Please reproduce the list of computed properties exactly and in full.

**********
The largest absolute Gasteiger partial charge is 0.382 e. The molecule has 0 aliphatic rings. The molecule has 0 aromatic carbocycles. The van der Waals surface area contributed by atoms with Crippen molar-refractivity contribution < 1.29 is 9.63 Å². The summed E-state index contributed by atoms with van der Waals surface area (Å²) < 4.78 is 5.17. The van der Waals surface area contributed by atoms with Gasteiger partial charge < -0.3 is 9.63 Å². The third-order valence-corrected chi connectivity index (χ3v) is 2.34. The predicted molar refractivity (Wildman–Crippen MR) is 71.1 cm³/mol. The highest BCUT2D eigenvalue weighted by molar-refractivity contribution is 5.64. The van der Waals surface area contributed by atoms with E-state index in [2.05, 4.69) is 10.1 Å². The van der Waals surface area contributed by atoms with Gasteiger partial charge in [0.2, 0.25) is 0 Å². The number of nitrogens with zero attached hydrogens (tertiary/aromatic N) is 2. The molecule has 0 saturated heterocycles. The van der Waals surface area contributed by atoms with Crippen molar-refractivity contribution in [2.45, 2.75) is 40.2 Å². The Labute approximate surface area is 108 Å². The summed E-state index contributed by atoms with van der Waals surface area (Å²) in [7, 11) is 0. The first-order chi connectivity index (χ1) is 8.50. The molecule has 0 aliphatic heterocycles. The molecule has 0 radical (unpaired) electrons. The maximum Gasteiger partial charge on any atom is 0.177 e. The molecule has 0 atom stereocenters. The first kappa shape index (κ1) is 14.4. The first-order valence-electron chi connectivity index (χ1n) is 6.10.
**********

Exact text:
The largest absolute Gasteiger partial charge is 0.382 e. The molecule has 0 aliphatic rings. The molecule has 0 aromatic carbocycles. The van der Waals surface area contributed by atoms with Crippen molar-refractivity contribution < 1.29 is 9.63 Å². The summed E-state index contributed by atoms with van der Waals surface area (Å²) < 4.78 is 5.17. The van der Waals surface area contributed by atoms with Gasteiger partial charge < -0.3 is 9.63 Å². The third-order valence-corrected chi connectivity index (χ3v) is 2.34. The predicted molar refractivity (Wildman–Crippen MR) is 71.1 cm³/mol. The highest BCUT2D eigenvalue weighted by molar-refractivity contribution is 5.64. The van der Waals surface area contributed by atoms with E-state index in [2.05, 4.69) is 10.1 Å². The van der Waals surface area contributed by atoms with Gasteiger partial charge in [0.2, 0.25) is 0 Å². The number of nitrogens with zero attached hydrogens (tertiary/aromatic N) is 2. The molecule has 0 saturated heterocycles. The van der Waals surface area contributed by atoms with Crippen molar-refractivity contribution in [2.45, 2.75) is 40.2 Å². The Labute approximate surface area is 108 Å². The summed E-state index contributed by atoms with van der Waals surface area (Å²) in [7, 11) is 0. The first-order chi connectivity index (χ1) is 8.50. The molecule has 0 aliphatic heterocycles. The molecule has 0 radical (unpaired) electrons. The maximum Gasteiger partial charge on any atom is 0.177 e. The molecule has 0 atom stereocenters. The first kappa shape index (κ1) is 14.4. The first-order valence-electron chi connectivity index (χ1n) is 6.10.